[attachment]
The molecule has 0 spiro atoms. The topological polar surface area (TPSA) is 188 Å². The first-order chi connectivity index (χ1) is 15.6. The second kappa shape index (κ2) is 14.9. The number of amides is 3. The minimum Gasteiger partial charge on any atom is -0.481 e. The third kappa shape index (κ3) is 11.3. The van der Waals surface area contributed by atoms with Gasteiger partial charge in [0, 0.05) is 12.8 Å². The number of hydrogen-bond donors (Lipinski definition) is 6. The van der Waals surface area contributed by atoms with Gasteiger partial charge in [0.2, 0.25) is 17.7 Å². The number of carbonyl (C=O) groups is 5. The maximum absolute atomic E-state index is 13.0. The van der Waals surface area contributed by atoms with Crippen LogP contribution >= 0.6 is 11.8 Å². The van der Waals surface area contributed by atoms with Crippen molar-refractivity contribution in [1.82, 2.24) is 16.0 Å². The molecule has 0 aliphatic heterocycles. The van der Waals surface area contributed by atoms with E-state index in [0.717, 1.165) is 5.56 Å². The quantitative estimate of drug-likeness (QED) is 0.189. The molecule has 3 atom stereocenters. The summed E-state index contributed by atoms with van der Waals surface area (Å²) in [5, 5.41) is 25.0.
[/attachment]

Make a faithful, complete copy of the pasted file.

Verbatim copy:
The molecule has 0 spiro atoms. The topological polar surface area (TPSA) is 188 Å². The first-order chi connectivity index (χ1) is 15.6. The second kappa shape index (κ2) is 14.9. The number of amides is 3. The minimum Gasteiger partial charge on any atom is -0.481 e. The third kappa shape index (κ3) is 11.3. The van der Waals surface area contributed by atoms with Gasteiger partial charge in [0, 0.05) is 12.8 Å². The number of hydrogen-bond donors (Lipinski definition) is 6. The van der Waals surface area contributed by atoms with Gasteiger partial charge in [0.2, 0.25) is 17.7 Å². The number of carbonyl (C=O) groups is 5. The maximum absolute atomic E-state index is 13.0. The van der Waals surface area contributed by atoms with Crippen LogP contribution >= 0.6 is 11.8 Å². The van der Waals surface area contributed by atoms with Crippen molar-refractivity contribution in [1.82, 2.24) is 16.0 Å². The molecule has 0 aliphatic heterocycles. The van der Waals surface area contributed by atoms with E-state index in [0.717, 1.165) is 5.56 Å². The quantitative estimate of drug-likeness (QED) is 0.189. The molecule has 3 atom stereocenters. The summed E-state index contributed by atoms with van der Waals surface area (Å²) in [5, 5.41) is 25.0.